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Wilson also earned the respect of his players.

Bills Hall of Fame running back Thurman Thomas struggled with his emotions when discussing Wilson.

“With Mr. Wilson’s passing today, it hurts,” Thomas said. “So I’m going to miss him, without a doubt. He used to call me his favorite son.”

Wilson’s Bills have never won a Super Bowl. They came close in the early 1990s, when the Levy-coached and Jim Kelly-quarterbacked teams won four consecutive AFC championships, but lost each time.

The Bills have not made the playoffs since 1999 and their 14-year postseason drought ranks as the NFL’s longest active streak.

Running back Fred Jackson said Wilson’s death provides the team new focus to end that drought.

“We want to continue to cement his legacy,” Jackson said. “We want to honor him, and a great way to honor him is going out and winning a lot of football games.”

Wilson never lost his sense of humor.

In 2010, with the Bills 0-5, Wilson began an interview with The Associated Press with an apology. “I want to apologize for this phone system,” Wilson said, with a familiar chuckle. “It’s almost as bad as my team.”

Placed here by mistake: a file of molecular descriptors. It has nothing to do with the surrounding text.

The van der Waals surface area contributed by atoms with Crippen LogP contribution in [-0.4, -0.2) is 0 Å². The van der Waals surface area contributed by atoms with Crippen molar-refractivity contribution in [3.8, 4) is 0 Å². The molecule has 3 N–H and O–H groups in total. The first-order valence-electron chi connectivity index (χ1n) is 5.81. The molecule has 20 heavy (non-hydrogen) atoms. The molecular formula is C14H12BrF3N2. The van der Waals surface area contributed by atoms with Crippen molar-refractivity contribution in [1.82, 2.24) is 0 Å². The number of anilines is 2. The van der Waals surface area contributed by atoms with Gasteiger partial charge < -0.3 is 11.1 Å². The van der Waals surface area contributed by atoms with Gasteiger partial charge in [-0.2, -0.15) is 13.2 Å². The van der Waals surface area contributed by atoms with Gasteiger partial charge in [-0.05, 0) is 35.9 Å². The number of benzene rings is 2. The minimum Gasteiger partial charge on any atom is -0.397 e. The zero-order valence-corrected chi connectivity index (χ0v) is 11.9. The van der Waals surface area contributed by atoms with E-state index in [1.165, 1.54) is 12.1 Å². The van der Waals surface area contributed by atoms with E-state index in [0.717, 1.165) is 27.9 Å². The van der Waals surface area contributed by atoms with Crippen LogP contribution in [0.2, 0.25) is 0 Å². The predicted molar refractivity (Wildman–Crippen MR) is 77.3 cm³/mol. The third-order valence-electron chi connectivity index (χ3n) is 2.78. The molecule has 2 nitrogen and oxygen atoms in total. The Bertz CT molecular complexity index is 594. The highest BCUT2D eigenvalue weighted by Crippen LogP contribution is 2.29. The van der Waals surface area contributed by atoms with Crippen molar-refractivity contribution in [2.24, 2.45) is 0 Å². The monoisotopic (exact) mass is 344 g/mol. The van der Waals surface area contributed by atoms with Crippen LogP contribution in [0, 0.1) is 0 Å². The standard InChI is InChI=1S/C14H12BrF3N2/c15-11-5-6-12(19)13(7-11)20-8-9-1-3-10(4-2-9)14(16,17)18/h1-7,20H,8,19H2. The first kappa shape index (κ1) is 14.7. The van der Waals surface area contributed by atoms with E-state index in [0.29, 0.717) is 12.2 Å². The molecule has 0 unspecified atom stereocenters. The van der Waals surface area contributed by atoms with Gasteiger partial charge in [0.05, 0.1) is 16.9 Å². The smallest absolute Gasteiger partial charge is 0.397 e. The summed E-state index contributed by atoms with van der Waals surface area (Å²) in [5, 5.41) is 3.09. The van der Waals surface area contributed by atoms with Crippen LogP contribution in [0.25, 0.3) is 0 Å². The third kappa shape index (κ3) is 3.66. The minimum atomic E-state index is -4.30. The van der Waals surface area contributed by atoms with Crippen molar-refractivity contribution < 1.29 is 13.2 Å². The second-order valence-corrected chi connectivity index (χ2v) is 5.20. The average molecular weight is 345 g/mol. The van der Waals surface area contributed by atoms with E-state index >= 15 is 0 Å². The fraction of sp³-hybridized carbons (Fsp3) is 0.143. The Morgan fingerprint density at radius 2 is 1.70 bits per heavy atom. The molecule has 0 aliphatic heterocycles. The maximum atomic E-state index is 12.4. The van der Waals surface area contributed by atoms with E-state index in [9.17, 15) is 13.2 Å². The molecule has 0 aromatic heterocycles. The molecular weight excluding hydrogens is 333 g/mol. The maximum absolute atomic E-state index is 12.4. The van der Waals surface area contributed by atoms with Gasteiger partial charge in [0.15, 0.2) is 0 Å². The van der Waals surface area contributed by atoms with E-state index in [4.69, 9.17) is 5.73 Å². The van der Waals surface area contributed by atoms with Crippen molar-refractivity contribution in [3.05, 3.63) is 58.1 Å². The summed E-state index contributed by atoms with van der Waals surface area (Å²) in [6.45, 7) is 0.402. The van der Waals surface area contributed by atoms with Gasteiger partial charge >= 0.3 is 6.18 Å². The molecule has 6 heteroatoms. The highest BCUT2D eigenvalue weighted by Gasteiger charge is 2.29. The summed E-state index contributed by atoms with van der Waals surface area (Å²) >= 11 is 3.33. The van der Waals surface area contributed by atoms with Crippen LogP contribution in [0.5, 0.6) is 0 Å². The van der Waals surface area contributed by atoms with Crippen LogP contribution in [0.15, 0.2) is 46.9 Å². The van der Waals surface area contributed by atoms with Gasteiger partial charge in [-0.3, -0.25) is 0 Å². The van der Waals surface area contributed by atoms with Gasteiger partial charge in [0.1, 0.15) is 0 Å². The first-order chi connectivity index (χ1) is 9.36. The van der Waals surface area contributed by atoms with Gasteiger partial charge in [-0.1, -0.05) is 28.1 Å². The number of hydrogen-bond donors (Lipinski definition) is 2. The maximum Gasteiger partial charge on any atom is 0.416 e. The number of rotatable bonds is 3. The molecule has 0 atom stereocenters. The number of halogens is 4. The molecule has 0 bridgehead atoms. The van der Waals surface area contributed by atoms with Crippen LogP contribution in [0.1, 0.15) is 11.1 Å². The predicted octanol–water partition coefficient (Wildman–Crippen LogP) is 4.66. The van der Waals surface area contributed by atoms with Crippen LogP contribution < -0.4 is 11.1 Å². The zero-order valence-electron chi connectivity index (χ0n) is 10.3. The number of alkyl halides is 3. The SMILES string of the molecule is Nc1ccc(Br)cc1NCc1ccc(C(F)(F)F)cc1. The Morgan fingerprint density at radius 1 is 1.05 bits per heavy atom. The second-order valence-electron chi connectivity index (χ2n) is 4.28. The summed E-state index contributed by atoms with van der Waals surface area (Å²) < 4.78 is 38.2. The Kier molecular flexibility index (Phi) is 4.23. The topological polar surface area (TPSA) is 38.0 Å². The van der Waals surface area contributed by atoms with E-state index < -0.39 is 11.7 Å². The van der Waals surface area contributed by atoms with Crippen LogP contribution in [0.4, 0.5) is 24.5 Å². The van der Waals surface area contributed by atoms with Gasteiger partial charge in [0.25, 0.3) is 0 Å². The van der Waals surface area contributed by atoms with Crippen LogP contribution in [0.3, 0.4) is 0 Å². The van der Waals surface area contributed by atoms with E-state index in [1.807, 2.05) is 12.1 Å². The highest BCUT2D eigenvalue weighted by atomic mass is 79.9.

The future of the team is now in the hands of Brandon and Wilson’s second-in-command, Bills treasurer Jeffrey Littmann. For the meantime, the Bills are expected to be placed in a trust before eventually being sold.

Wilson expressed no interest of leaving the team to his family. He is survived by wife Mary, daughters Christy Wilson-Hofmann, who serves as a Bills consultant, and Edith Wilson. There’s also niece Mary Owen, who serves on several NFL committees while working as the team’s executive vice president of strategic planning.

Kelly has expressed interest in buying the franchise and has previously said he’s assembled a group of investors.

Kelly’s health, however, has become an issue this week. He is expected to have surgery for a second time in a year following the recurrence of cancer that his wife described as aggressive and “starting to spread.”

Buffalo Sabres owner Terry Pegula is also considered a candidate to purchase the Bills and keep them in Buffalo.

That doesn’t remove the possibility of outside interests making offers and relocating the team to larger markets such as Los Angeles or nearby Toronto.

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